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Belle's Bookshelf

"With a dreamy far-off look, and her nose stuck in a book..."

Currently reading

What Maisie Knew
Henry James
My Friend the Enemy
Dan Smith
Worlds of Arthur: Facts and Fictions of the Dark Ages
Guy Halsall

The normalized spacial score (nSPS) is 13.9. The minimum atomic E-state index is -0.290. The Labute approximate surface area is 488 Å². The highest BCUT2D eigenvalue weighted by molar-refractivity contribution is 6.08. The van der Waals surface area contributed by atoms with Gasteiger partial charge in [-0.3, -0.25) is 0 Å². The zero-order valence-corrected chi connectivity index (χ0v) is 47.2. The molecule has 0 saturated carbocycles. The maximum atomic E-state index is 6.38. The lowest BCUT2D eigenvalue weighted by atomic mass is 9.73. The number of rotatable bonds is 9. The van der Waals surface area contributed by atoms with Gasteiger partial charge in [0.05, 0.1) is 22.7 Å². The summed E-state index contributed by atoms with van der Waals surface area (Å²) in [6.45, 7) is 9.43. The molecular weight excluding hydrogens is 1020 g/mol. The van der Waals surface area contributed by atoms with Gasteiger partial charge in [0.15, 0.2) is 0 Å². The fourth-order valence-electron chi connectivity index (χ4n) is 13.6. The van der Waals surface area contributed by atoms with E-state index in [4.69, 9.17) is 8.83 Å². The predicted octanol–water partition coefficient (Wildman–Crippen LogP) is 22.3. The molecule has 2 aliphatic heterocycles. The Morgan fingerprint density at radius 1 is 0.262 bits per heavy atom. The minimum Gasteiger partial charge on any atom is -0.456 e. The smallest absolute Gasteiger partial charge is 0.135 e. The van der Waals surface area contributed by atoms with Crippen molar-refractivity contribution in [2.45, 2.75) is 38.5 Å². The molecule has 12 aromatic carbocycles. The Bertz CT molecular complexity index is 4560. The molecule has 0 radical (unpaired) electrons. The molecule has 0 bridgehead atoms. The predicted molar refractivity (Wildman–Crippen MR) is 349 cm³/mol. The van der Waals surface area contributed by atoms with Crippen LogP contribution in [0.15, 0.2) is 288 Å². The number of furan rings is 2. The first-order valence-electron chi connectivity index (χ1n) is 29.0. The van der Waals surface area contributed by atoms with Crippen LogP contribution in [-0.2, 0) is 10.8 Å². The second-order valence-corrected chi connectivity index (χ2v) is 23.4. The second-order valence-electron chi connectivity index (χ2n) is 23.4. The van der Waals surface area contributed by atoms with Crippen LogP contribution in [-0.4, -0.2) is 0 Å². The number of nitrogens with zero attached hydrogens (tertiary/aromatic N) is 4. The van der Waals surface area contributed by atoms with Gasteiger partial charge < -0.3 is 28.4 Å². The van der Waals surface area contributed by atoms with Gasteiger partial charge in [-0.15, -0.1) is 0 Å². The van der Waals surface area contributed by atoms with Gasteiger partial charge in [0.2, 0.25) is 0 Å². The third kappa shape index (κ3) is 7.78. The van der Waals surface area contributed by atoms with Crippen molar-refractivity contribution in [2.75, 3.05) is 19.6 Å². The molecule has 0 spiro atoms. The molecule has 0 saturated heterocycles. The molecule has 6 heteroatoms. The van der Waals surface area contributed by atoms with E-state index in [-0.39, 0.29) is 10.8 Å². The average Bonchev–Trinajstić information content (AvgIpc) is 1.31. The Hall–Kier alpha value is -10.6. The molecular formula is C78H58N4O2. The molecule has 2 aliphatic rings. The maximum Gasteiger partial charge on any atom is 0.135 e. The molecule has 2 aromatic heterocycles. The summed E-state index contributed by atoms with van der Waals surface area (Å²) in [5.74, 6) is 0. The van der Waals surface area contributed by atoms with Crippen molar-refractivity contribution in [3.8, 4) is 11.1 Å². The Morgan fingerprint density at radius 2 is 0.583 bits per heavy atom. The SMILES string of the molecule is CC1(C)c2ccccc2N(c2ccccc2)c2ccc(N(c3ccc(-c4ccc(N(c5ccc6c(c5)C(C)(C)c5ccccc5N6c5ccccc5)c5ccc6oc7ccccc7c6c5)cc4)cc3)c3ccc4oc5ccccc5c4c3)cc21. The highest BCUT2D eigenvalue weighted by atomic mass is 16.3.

On the Jellicoe Road - Melina Marchetta Oh boy. I’ve been putting off writing this review, partly because I just don’t think I’ll be able to do justice to this wonderful book. And also…Seriously. So many emotions. To the point where every time I’ve tried to write this review in my head*, I’ve been unable to form coherent sentences. I just have all these FEELINGS. All I can think is… oh, the heartbreak! The pain! The love! The awesomeness! The flashbacks! The mystery! The beautiful, beautiful language! The characters! Raff! Taylor! WEBB! FITZ! JONAH MOTHER EFFING GRIGGS!So, yeah, that’s what’s been going on with me. I’m going to try to be slightly more articulate, but please forgive me if every so often I resort to crying in the corner.I didn’t know a helluva lot going into On the Jellicoe Road, other than the fact that it’s supposed to be freaking awesome and Jonah Griggs is amazeballs, if the blogosphere is anything to go by (which it totally is, natch). I knew it centred around a girl who’d been abandoned at a 7/11 by her mum, that it involved some kind of territory wars, and that it told two stories simultaneously – one in the past and one in the present. I have to say, not knowing any more than that was a really good thing. While it was initially a little disconcerting to have no idea what was going on, it made the mystery and the final revelations all the more powerful. One of the best parts of On the Jellicoe Road was the way the plot was slowly unraveled and everything began to click into place, as the events of the past and present converged. There are so many amazing twists in the plot, and the way they’re revealed in a non-linear manner is very effective – and totally heartbreaking.Ahem. Yes, this book is incredibly sad. But – importantly - it’s not depressing. There's a big dose of tragedy in there, but it’s also filled with hope, healing and even a touch of humour. The very reason it’s so sad is also part of its warmth, as there's a strong sense of connection with the characters. Like all Marchetta’s novels, On the Jellicoe Road features chracters who are extremely strong, realistic, unique and, well, downright amazing. I loved them all – but I especially adored the five in Hannah’s story. It was so interesting to see the way they were intertwined with Taylor’s story. And did I mention it was heartbreaking?This is one of those books that stays with you for days after finishing it (and possibly longer – I’ll keep you posted). Partly because of the characters. Partly because of all the twists and turns in the plot. But mostly because everything is so bloody perfect.*Random side note: Does anybody else write things out in their head before putting anything on the page/screen? This review and more appear on my blog.